The Risks of Raising Two Female Dogs
Male-female combinations often work better
Why 2 female dogs may not be the best combination
You just visited a local breeder and fell in love with two puppies. They are two adorable female pups that seem to love to play together. You inquired about adopting one, but your heart is split in half between the two. You finally decide that you want both, and the breeder seems quite content of doubling the profits.
If you ever would find yourself in such scenario, think again. As cute and playful such puppies are, chances are that once in their teens and adulthood, they may engage in some serious discussions that may sometimes even turn bloody.
Thinking that both ladies may work it out together is not a good choice. Very likely, the fights may escalate, and the cases where one dog was injured to death are not very uncommon. This seems to happen most often when the two dogs are close in age and when one dog is older and a newer dog is introduced to the pack.
When two females are close in age, there is often a lot of competition. They will fight over several competing elements. Such fights seem to occur the most in the presence of the owner. They may fight over who walks first up a ramp of stairs or through the door, they may fight over sleeping areas, foods, treats and toys. Sometimes a cause may not be completely visible in the owner's eyes but it any case one dog may have felt challenged by the other dog and felt the need to send her back down the ladder.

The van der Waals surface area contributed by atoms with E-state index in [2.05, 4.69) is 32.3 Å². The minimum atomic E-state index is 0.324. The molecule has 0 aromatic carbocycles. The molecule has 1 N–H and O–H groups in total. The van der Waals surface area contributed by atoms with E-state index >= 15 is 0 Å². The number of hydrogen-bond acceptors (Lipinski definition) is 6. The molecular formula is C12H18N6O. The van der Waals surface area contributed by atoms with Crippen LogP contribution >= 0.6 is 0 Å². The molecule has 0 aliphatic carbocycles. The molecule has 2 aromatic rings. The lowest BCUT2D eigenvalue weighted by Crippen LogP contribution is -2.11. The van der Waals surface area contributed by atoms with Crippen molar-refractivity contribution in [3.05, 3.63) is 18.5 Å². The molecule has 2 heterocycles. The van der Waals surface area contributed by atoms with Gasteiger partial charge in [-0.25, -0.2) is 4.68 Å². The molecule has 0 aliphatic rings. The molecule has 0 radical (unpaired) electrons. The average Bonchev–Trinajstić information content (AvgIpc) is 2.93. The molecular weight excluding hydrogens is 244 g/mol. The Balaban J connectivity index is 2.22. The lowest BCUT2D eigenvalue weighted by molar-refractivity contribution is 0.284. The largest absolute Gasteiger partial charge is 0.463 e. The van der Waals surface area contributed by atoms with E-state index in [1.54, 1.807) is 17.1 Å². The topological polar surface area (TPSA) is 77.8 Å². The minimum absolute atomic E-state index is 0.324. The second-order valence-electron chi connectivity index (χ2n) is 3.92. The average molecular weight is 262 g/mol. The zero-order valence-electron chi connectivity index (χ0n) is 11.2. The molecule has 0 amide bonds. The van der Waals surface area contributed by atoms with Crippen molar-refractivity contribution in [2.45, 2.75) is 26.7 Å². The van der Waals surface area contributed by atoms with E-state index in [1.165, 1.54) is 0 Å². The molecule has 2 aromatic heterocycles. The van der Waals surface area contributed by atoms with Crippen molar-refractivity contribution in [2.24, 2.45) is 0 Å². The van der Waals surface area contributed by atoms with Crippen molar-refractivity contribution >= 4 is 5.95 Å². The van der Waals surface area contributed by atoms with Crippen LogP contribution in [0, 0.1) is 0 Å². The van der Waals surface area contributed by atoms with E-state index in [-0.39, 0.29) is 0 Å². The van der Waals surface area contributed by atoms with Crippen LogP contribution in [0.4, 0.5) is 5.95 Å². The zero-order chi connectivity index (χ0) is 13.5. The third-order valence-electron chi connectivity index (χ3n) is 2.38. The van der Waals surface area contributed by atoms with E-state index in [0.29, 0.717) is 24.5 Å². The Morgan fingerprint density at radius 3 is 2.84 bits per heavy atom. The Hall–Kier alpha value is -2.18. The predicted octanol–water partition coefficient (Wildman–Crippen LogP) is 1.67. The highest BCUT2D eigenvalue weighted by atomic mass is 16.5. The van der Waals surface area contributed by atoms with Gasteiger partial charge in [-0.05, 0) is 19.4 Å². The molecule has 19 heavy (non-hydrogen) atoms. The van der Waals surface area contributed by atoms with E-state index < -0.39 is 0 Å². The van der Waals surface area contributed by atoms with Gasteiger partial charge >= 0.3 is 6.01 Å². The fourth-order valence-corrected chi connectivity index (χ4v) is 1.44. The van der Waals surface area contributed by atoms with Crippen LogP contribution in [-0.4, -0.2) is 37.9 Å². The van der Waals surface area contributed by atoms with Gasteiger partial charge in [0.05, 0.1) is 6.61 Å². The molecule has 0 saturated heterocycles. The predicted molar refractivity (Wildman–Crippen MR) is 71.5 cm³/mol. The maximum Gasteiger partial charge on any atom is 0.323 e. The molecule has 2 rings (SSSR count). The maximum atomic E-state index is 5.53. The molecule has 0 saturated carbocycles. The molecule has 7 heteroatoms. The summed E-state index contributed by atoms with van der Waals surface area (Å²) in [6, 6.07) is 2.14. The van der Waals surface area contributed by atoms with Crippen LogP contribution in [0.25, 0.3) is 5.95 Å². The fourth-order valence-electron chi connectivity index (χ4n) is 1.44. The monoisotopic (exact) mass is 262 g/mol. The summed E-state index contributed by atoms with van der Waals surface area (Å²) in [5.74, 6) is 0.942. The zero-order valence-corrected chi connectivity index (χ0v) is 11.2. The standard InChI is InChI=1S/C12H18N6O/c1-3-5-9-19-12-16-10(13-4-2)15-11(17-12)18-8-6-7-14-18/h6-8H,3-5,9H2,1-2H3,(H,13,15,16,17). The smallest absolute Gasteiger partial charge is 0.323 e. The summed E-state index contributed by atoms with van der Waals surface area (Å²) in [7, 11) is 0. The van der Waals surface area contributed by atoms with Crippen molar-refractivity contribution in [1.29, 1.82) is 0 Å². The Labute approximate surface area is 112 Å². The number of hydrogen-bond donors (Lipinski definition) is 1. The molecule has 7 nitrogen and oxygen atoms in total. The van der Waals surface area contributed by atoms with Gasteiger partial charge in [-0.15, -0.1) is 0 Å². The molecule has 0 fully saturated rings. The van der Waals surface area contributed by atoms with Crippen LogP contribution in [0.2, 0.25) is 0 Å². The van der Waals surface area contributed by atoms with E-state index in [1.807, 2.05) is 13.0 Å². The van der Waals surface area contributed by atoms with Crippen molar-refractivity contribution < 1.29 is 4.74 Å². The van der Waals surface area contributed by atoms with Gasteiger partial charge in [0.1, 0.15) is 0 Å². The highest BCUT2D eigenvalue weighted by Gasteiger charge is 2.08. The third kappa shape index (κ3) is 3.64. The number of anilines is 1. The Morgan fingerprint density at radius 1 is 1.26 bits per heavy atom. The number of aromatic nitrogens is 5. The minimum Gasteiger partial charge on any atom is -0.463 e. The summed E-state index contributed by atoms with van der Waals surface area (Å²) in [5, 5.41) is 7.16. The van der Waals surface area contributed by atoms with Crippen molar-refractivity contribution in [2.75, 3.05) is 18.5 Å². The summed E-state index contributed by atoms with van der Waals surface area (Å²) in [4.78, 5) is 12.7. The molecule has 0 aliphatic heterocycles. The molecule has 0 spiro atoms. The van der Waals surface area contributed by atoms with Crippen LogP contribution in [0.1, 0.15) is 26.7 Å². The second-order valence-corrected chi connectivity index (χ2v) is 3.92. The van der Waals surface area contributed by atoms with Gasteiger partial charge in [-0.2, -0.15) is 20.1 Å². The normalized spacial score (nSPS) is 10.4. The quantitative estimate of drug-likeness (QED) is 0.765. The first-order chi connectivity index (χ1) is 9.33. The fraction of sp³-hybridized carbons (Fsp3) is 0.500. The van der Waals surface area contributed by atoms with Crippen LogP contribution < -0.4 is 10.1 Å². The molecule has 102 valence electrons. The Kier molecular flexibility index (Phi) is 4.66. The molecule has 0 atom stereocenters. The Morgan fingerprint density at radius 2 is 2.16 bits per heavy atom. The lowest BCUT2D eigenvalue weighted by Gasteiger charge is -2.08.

Adopting a female younger dog when owning already a female senior dog as mentioned above is also high risk. The newer dog may perceive that the older dog as weak either because of sickness or weakness and may try to take over. Unfortunately, it's not unheard of such fights having a sad ending.
However, not all female dogs tend to have such fights. There are cases where owners are able to allow them to peacefully co-habitat with no problems. A big role is played by the owner, applying a "no fight" policy and intervening if something looks more than a minor squabble. Through desensitization and counterconditioning a lot at times can be achieved.
However, should a fight still disrupt, owners must be very careful in their attempts in separating the two fighting dogs. The chances of 'redirected aggression" are high. In such cases, the fighting dogs will get confused by the fight and over aroused up to a point where they may attack the owner attempting to bring peace back.
It is best therefore, to separate the two by startling them. This is accomplished by tossing a blanket over them, watering them with a hose, making a sudden loud noise or grabbing one dog by the rear legs and pulling away as if the dog was a wheelbarrow. You'll need to be very careful.
While many female dogs do get along peacefully, adopting two puppies of the same sex can sometimes be like playing the Russian roulette, their future may be a question mark. As cute as they may be, please try to consider that in the future one of them may have to be re-homed simply because they do not get along. If you are purchasing from a responsible breeder, he or she will not allow you to adopt such combination. If you really must adopt two, a female and a male is a much savvier combination, however ideally consider they should have a few years in between to avoid excessive bonding between each other than with the owner. However, no black and white statements can be made. A lot depends on your level of commitment.
Thinking that dogs "will get over it" and sort things out on their own, is pretty naïve when it comes to raising two female dogs. This may specifically apply the most to certain dogs of certain breeds as some are predisposed to same-sex aggression. Please do your homework seriously and do not take decisions lightly. It may cause you to give up a dog or worse it may cost another dog's life.